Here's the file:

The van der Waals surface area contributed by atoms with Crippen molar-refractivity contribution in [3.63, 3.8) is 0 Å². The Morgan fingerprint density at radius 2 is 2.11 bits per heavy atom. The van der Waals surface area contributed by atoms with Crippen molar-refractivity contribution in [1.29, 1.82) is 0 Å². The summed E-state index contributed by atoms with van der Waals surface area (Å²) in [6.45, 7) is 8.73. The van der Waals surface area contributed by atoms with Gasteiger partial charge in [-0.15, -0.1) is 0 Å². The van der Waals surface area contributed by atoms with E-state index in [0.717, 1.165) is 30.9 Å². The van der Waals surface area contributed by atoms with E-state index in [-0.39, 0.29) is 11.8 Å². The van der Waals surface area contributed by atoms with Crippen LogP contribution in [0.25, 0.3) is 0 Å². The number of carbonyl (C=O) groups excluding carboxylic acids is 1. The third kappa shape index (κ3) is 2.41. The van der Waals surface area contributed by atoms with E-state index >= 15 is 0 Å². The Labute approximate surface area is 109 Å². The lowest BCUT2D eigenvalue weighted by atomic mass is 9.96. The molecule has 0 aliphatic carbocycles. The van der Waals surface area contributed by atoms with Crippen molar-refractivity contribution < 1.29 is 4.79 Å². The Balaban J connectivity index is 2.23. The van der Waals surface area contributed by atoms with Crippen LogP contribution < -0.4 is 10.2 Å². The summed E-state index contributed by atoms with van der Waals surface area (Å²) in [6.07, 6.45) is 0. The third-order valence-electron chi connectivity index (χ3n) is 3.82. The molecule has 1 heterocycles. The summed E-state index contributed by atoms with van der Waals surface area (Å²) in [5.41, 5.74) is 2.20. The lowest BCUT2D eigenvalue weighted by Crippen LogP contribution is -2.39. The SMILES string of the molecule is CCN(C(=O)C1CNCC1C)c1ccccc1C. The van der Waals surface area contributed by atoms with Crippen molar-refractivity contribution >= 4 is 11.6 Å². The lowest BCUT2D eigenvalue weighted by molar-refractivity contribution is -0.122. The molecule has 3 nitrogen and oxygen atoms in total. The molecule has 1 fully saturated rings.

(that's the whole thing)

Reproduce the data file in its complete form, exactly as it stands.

The van der Waals surface area contributed by atoms with Crippen molar-refractivity contribution in [3.63, 3.8) is 0 Å². The Morgan fingerprint density at radius 2 is 2.11 bits per heavy atom. The van der Waals surface area contributed by atoms with Crippen molar-refractivity contribution in [1.29, 1.82) is 0 Å². The summed E-state index contributed by atoms with van der Waals surface area (Å²) in [6.45, 7) is 8.73. The van der Waals surface area contributed by atoms with Gasteiger partial charge in [-0.15, -0.1) is 0 Å². The van der Waals surface area contributed by atoms with E-state index in [0.717, 1.165) is 30.9 Å². The van der Waals surface area contributed by atoms with E-state index in [-0.39, 0.29) is 11.8 Å². The van der Waals surface area contributed by atoms with Crippen LogP contribution in [0.25, 0.3) is 0 Å². The number of carbonyl (C=O) groups excluding carboxylic acids is 1. The third kappa shape index (κ3) is 2.41. The van der Waals surface area contributed by atoms with E-state index >= 15 is 0 Å². The Labute approximate surface area is 109 Å². The lowest BCUT2D eigenvalue weighted by atomic mass is 9.96. The molecule has 0 aliphatic carbocycles. The van der Waals surface area contributed by atoms with Crippen molar-refractivity contribution < 1.29 is 4.79 Å². The Balaban J connectivity index is 2.23. The van der Waals surface area contributed by atoms with Crippen LogP contribution < -0.4 is 10.2 Å². The summed E-state index contributed by atoms with van der Waals surface area (Å²) in [6.07, 6.45) is 0. The third-order valence-electron chi connectivity index (χ3n) is 3.82. The molecule has 1 heterocycles. The summed E-state index contributed by atoms with van der Waals surface area (Å²) in [5.41, 5.74) is 2.20. The lowest BCUT2D eigenvalue weighted by Crippen LogP contribution is -2.39. The SMILES string of the molecule is CCN(C(=O)C1CNCC1C)c1ccccc1C. The van der Waals surface area contributed by atoms with Crippen molar-refractivity contribution >= 4 is 11.6 Å². The lowest BCUT2D eigenvalue weighted by molar-refractivity contribution is -0.122. The molecule has 3 nitrogen and oxygen atoms in total. The molecule has 1 fully saturated rings.